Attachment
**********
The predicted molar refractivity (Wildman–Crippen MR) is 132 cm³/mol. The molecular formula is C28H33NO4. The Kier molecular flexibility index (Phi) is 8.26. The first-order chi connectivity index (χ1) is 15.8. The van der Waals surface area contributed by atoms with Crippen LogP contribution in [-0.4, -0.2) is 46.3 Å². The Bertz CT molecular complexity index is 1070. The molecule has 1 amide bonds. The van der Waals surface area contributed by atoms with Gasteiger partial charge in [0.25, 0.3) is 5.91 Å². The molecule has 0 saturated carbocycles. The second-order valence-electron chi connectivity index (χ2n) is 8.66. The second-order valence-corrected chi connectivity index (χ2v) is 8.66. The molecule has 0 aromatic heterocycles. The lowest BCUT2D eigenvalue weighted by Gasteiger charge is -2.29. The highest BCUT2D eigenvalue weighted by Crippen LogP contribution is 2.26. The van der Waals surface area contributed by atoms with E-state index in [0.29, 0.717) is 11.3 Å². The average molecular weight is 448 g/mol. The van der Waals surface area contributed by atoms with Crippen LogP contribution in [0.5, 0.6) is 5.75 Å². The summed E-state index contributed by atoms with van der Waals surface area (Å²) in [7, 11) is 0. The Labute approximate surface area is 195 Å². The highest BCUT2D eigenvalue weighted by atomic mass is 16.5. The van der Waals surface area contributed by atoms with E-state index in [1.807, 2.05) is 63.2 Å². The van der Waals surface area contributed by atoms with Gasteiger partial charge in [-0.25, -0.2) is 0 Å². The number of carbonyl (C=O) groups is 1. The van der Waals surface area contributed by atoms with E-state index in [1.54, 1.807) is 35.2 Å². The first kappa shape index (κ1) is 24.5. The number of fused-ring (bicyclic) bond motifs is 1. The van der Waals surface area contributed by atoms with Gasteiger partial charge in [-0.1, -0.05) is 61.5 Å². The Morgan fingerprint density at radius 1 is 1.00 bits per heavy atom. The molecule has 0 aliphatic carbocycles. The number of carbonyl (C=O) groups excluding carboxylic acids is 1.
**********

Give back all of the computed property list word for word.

The predicted molar refractivity (Wildman–Crippen MR) is 132 cm³/mol. The molecular formula is C28H33NO4. The Kier molecular flexibility index (Phi) is 8.26. The first-order chi connectivity index (χ1) is 15.8. The van der Waals surface area contributed by atoms with Crippen LogP contribution in [-0.4, -0.2) is 46.3 Å². The Bertz CT molecular complexity index is 1070. The molecule has 1 amide bonds. The van der Waals surface area contributed by atoms with Gasteiger partial charge in [0.25, 0.3) is 5.91 Å². The molecule has 0 saturated carbocycles. The second-order valence-electron chi connectivity index (χ2n) is 8.66. The second-order valence-corrected chi connectivity index (χ2v) is 8.66. The molecule has 0 aromatic heterocycles. The lowest BCUT2D eigenvalue weighted by Gasteiger charge is -2.29. The highest BCUT2D eigenvalue weighted by Crippen LogP contribution is 2.26. The van der Waals surface area contributed by atoms with E-state index in [0.29, 0.717) is 11.3 Å². The average molecular weight is 448 g/mol. The van der Waals surface area contributed by atoms with Crippen LogP contribution in [0.5, 0.6) is 5.75 Å². The summed E-state index contributed by atoms with van der Waals surface area (Å²) in [7, 11) is 0. The Labute approximate surface area is 195 Å². The highest BCUT2D eigenvalue weighted by atomic mass is 16.5. The van der Waals surface area contributed by atoms with E-state index in [1.807, 2.05) is 63.2 Å². The van der Waals surface area contributed by atoms with Gasteiger partial charge in [-0.25, -0.2) is 0 Å². The number of carbonyl (C=O) groups is 1. The van der Waals surface area contributed by atoms with E-state index in [1.54, 1.807) is 35.2 Å². The first kappa shape index (κ1) is 24.5. The number of fused-ring (bicyclic) bond motifs is 1. The van der Waals surface area contributed by atoms with Gasteiger partial charge in [-0.1, -0.05) is 61.5 Å². The Morgan fingerprint density at radius 1 is 1.00 bits per heavy atom. The molecule has 0 aliphatic carbocycles. The number of carbonyl (C=O) groups excluding carboxylic acids is 1.